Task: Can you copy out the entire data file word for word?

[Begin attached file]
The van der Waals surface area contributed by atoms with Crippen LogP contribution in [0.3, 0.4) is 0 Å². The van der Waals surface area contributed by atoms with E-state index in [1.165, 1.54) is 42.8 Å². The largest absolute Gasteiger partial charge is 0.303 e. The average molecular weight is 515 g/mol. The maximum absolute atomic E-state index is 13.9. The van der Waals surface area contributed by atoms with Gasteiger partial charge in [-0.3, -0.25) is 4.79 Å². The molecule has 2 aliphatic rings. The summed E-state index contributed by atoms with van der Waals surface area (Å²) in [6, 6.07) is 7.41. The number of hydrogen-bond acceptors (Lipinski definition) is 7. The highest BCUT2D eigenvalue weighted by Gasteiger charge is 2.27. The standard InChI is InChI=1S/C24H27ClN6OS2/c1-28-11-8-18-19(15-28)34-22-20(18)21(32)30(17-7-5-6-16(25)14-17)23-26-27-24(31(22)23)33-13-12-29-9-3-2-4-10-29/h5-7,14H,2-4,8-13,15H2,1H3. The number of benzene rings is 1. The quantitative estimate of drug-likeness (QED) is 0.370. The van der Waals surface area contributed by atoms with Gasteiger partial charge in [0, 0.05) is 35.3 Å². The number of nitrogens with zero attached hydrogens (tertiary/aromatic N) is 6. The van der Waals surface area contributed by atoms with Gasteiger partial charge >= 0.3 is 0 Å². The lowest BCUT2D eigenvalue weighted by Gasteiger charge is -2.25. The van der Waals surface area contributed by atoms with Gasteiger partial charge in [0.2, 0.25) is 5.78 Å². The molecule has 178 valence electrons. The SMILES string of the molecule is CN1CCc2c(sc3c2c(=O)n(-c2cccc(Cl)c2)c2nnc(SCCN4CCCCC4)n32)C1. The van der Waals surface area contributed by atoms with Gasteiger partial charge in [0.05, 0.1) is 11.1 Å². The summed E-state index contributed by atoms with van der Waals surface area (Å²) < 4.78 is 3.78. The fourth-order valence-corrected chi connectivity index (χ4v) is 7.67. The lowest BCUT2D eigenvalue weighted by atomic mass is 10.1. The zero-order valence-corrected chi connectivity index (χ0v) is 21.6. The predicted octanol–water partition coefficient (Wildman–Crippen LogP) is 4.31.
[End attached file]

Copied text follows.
The van der Waals surface area contributed by atoms with Crippen LogP contribution in [0.3, 0.4) is 0 Å². The van der Waals surface area contributed by atoms with E-state index in [1.165, 1.54) is 42.8 Å². The largest absolute Gasteiger partial charge is 0.303 e. The average molecular weight is 515 g/mol. The maximum absolute atomic E-state index is 13.9. The van der Waals surface area contributed by atoms with Gasteiger partial charge in [-0.3, -0.25) is 4.79 Å². The molecule has 2 aliphatic rings. The summed E-state index contributed by atoms with van der Waals surface area (Å²) in [6, 6.07) is 7.41. The number of hydrogen-bond acceptors (Lipinski definition) is 7. The highest BCUT2D eigenvalue weighted by Gasteiger charge is 2.27. The standard InChI is InChI=1S/C24H27ClN6OS2/c1-28-11-8-18-19(15-28)34-22-20(18)21(32)30(17-7-5-6-16(25)14-17)23-26-27-24(31(22)23)33-13-12-29-9-3-2-4-10-29/h5-7,14H,2-4,8-13,15H2,1H3. The number of benzene rings is 1. The quantitative estimate of drug-likeness (QED) is 0.370. The van der Waals surface area contributed by atoms with Gasteiger partial charge in [0, 0.05) is 35.3 Å². The number of nitrogens with zero attached hydrogens (tertiary/aromatic N) is 6. The van der Waals surface area contributed by atoms with Gasteiger partial charge >= 0.3 is 0 Å². The lowest BCUT2D eigenvalue weighted by Gasteiger charge is -2.25. The van der Waals surface area contributed by atoms with Gasteiger partial charge in [0.2, 0.25) is 5.78 Å². The molecule has 178 valence electrons. The SMILES string of the molecule is CN1CCc2c(sc3c2c(=O)n(-c2cccc(Cl)c2)c2nnc(SCCN4CCCCC4)n32)C1. The van der Waals surface area contributed by atoms with Gasteiger partial charge in [0.05, 0.1) is 11.1 Å². The summed E-state index contributed by atoms with van der Waals surface area (Å²) < 4.78 is 3.78. The fourth-order valence-corrected chi connectivity index (χ4v) is 7.67. The lowest BCUT2D eigenvalue weighted by atomic mass is 10.1. The zero-order valence-corrected chi connectivity index (χ0v) is 21.6. The predicted octanol–water partition coefficient (Wildman–Crippen LogP) is 4.31.